But not everything has to be done with subsidies. I’ll give you an example. In the 1990s, my firm developed a project called Highlands Garden Village in Denver. We turned 26 acres—formerly an amusement park—into a mixed-use, mixed-income neighborhood, and all the rental housing there has a portion of affordability built into it. There’s co-housing on that site. Also it not only has single-family housing, but many of the homes come with accessory apartments. They’re usually rented or given to a friend, or somebody’s granny lives there, or after one parent dies, the other one moves in so the kids can take care of them. In that way, they can enrich the fabric of a family. We’re also now seeing older people moving into their own accessory apartment and renting out the main house and using that as income support. There are fairly invisible ways to double the density of a community and increase affordability.

Am I correct in thinking that these higher-density, mixed-income, urban housing solutions can actually bring down costs overall, for example by making them more energy efficient?

The greening absolutely makes sense, and we have a standard in the company: We’ll do anything that has a five-year payback or better. And a five-year payback represents a 20% annual return on investment. It doesn’t matter if there’s a recession or inflation, or whatever, you get that 20% return. It’s a pretty amazing investment to be making.

We also think that there are health-systems benefits. When we build buildings with non-toxic environments that have extra-size rooms for families, with healthy food accessible on site, and so on, we believe—and there’s a lot of data to support our belief—healthcare costs are reduced. Just as we can reap the returns of green-building investments, one of the things we’d like to start exploring is whether we can create a system whereby people who are providing yoga or meditation or exercise classes, or running community gardens, can share in the economic benefit of the well-being enhancement.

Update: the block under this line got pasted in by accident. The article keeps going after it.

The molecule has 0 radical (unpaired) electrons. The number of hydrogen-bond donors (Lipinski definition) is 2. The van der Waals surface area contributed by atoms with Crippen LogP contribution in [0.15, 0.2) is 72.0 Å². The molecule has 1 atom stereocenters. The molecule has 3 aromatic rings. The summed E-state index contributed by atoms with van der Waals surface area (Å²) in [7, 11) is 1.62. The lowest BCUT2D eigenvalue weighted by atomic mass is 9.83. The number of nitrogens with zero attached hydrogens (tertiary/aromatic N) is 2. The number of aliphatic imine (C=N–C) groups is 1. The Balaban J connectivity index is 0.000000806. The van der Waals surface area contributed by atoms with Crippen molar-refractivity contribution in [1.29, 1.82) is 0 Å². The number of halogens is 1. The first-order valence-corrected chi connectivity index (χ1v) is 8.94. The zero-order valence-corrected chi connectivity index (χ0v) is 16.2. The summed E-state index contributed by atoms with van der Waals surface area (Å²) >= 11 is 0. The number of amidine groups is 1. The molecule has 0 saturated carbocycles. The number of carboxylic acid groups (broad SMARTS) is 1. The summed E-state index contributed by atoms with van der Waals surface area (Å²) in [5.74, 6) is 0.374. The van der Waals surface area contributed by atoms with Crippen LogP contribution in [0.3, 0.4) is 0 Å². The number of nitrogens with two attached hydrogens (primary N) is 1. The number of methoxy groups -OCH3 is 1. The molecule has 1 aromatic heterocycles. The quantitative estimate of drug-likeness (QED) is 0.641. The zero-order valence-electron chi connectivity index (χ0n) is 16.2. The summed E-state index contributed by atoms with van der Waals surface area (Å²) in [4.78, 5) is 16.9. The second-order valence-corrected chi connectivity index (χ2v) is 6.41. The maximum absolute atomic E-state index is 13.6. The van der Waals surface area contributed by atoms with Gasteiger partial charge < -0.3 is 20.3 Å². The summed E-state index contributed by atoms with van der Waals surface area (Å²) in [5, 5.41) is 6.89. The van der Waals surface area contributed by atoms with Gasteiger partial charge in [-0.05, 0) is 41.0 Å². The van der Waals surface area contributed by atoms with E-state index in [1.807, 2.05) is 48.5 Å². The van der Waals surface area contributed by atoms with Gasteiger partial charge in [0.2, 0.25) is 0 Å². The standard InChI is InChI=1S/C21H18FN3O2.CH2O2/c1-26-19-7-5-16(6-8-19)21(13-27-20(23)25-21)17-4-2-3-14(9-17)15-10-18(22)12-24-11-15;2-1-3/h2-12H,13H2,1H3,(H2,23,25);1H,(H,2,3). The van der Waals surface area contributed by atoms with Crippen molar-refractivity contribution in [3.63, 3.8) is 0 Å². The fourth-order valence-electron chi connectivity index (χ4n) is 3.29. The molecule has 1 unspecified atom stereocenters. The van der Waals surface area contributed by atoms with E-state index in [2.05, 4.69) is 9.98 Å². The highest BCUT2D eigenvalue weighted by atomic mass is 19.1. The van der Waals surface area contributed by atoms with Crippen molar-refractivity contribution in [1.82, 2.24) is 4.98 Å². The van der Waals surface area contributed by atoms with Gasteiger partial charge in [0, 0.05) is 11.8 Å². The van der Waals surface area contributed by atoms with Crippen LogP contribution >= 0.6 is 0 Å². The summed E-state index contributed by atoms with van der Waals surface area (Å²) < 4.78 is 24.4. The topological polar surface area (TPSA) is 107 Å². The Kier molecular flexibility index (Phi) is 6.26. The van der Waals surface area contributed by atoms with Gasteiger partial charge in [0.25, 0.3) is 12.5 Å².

What would it take to get more subsidies to be doing these kinds of projects, or more buy-in from developers that healthy and green and affordable is the way to go?

The buy-in is happening. We’re not the only developer doing this integrated-community strategy. I’m seeing amazing work being done all over the country. The affordable-housing-development community is a very innovative and mission-focused community. The issue is more resources.

The Denver City Council passed a bill to allocate some of its tax income for an affordable-housing fund, and we’re seeing that happen in a variety of places across the country. We really need more support at the federal level, though.

As I said, there’s an affordable housing crisis now and I think we’re going to see it rise. There’s ongoing income inequality, and people are getting frustrated from working harder and just not getting ahead. My hope is that leaders will begin to see that we need to be funding more. There are many, many people in a variety of different places who are starting to say so. My sense is there is a rising movement.

Do you ever get discouraged?

I’m an optimist, and there are things that are definitely frustrating, but rarely am I stuck on the frustration. I note it, and my mind instantly goes to What’s the solution, what’s the option, and Where can we move?

But I deeply recognize how quickly we have to move, how dysfunctional things have become—from an ecological point of view and from the point of view of human suffering and well-being. Our current systems are failing or are insufficient to the challenges ahead of us.

You’ve been doing this work for almost 40 years. How has it changed for you? Have you had to adjust your vision from what you were you thinking when you started out?

My vision has continued growing much stronger over time, and I’ve learned a lot more and a lot more is possible. I first tried to develop a green building in 1979, the American Thread Building in Tribeca. Back then I would go to a lumberyard and say, “I would like a sustainably harvested wood,” or “Did this wood come from a rain forest?” And they’d respond, “I don’t know where the wood came from; it came from the supply at the wholesaler!” They were basically saying, “Leave me alone!”